Purpose-built camera obscurae can be found here and there – I visited this one in Bristol about fifteen years ago and was very impressed.

The colours you see in the images above are a bit brighter than they appear in real life. That’s because they are long exposures – between 5 and 20 seconds, I believe, allowing the camera more time to absorb the colours and light.

As well as inverting the image, the hole ‘lens’ actually helps you to understand how camera lenses work. The smaller the hole (or aperture), the less light can get in, but the sharper the image. The larger the hole, the brighter the image, but the fuzzier it is. I experimented a little, holding up a few lenses to the hole – but nothing beat the hole itself.

If I wanted to take the metaphor further, I could’ve used a wall-sized piece of film or photographic paper, and created a print. My room would then have basically been a camera proper. Unfortunately, wall-sized photo paper and film is a little hard to come by, so I was happy to revel in the experience in person – as well as taking some digital snapshots.

An amazing result, and I’m so glad I gave it a go. It might also be the most extravagant and time-consuming form of procrastination I’ve completed to date. That’s something to celebrate. Now, back to revision.

Finally, this short video neatly  helps to show the whole process, should you be curious:

http://www.youtube.com/watch?feature=player_embedded&v=gvzpu0Q9RTU

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17,000 words

17,000 words. Seventeen thousand! That’s what I was sifting through earlier today, in analysing the questionnaire responses I received for my diary project, currently in progress.

I started the project late last year, and the vast majority of the surveys were returned before the end of the year. They lay dormant until just now, as I grappled with coursework and other pressing matters as the Spring term went on.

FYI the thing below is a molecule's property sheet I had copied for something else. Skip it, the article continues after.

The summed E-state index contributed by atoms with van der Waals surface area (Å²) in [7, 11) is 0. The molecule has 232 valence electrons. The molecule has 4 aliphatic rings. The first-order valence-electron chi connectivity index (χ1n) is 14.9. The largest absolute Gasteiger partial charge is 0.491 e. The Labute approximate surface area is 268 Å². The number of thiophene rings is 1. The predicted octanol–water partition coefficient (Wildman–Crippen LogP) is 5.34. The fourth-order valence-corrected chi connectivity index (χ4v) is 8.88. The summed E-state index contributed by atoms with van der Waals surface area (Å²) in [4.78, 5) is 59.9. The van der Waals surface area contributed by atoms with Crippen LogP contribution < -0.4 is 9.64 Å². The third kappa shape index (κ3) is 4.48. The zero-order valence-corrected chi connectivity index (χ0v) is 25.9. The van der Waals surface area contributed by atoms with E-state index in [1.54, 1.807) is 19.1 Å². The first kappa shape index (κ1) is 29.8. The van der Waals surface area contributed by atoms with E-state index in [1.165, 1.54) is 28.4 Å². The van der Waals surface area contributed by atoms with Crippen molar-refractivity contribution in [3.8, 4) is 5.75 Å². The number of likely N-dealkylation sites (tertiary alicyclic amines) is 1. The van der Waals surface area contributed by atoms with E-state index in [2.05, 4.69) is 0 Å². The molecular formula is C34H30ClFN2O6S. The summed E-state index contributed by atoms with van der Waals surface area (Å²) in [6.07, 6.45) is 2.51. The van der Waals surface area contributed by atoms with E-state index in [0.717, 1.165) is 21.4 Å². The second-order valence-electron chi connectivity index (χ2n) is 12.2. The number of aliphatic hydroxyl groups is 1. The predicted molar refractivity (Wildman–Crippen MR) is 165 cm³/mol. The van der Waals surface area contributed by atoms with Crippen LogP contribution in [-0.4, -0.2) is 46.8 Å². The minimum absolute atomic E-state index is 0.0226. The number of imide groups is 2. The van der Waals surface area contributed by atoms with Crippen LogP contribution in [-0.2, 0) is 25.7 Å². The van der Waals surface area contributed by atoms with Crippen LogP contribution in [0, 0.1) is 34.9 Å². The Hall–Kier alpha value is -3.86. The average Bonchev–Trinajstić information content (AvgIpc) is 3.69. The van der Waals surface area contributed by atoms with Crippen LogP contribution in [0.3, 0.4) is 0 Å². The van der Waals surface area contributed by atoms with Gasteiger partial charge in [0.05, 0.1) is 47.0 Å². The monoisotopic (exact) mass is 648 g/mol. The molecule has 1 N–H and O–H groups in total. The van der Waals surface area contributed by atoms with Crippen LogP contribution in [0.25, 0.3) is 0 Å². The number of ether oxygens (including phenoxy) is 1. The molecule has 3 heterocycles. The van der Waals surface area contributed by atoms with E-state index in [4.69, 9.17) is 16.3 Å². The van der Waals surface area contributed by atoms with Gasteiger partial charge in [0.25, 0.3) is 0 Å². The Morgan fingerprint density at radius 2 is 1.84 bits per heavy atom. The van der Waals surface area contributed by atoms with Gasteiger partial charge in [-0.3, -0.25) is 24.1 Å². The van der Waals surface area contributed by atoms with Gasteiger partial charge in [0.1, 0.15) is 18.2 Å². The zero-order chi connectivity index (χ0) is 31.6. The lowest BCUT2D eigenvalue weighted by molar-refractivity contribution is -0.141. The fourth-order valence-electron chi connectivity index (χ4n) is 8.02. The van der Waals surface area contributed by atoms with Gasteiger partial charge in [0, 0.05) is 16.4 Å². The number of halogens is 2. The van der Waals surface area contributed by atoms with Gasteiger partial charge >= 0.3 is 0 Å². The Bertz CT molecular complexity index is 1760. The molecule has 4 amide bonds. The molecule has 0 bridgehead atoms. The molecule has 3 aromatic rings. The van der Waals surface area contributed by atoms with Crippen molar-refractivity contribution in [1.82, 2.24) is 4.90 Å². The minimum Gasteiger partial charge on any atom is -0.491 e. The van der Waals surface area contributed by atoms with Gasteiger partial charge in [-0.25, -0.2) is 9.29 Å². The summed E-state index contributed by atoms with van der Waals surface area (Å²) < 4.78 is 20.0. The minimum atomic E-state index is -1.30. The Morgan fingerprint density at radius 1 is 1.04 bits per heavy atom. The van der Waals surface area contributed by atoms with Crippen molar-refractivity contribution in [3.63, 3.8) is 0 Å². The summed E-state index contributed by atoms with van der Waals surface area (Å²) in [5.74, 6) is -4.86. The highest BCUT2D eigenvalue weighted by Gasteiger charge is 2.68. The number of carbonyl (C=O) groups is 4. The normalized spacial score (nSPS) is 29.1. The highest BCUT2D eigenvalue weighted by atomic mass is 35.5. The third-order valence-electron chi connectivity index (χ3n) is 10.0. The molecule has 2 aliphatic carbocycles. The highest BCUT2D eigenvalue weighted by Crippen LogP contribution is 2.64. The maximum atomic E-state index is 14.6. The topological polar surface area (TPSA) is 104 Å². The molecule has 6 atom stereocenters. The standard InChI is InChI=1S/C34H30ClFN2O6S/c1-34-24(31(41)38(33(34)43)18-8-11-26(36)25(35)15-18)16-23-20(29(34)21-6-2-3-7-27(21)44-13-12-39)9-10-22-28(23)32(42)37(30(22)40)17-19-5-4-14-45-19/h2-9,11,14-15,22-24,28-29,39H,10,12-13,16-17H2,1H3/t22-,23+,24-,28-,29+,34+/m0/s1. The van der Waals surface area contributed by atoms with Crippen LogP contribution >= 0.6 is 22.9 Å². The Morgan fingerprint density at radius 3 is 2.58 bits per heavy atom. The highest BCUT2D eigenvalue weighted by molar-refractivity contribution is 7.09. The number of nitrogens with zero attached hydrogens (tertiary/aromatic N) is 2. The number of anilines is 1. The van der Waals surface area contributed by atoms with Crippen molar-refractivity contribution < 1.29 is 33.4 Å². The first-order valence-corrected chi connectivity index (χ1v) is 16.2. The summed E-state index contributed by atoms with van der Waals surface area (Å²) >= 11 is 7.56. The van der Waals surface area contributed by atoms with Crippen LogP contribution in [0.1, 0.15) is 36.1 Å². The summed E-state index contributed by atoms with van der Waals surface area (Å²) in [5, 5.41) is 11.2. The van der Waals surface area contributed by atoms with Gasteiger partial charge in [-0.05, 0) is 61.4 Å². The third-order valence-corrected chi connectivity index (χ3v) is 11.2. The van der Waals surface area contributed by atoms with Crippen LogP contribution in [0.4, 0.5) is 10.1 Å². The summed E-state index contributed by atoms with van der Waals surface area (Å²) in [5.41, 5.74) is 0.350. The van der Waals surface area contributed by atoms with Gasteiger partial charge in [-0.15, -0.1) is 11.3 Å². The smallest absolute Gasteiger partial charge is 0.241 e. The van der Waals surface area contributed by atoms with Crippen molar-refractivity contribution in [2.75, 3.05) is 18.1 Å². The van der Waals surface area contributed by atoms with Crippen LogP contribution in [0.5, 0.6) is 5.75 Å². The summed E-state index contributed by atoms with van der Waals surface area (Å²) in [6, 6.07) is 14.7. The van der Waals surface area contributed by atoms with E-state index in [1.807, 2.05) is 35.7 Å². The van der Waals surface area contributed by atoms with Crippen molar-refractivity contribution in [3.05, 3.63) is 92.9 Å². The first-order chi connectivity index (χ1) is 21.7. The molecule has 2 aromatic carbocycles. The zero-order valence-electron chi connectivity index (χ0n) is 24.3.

So it’s only now that I’ve really started to look at what I’ve got. 25 responses, each answering between 15 and 20 questions on why they keep a diary. And what does that add up to? Around 17,000 words.

Crikey.

My main milestone today was getting the answers into a more usable format; thus far, I had a PDF of each questionnaire, answered fully and lovingly by those kind enough to participate. But what I have now is one ‘master’ document, with each question followed by each respondent’s illuminating, candid answer.

It’s really quite a lovely document.

As I’d hoped, diarists make good subjects for questionnaires. And if there’s anything I’ve learnt about diaries and diarists so far, it’s this:

If you ask people who enjoy writing about themselves to write about themselves, you should expect a lot of words back.

And hurrah for that. It’s not just a lovely thing for me to read, it’s proving to be incredibly useful primary data for my final year research project. I’ve made some graphs and begun highlighting passages ripe for quoting in the report itself.

The project’s deadline is two weeks tomorrow, so if you’ll excuse me, I have a little work to do…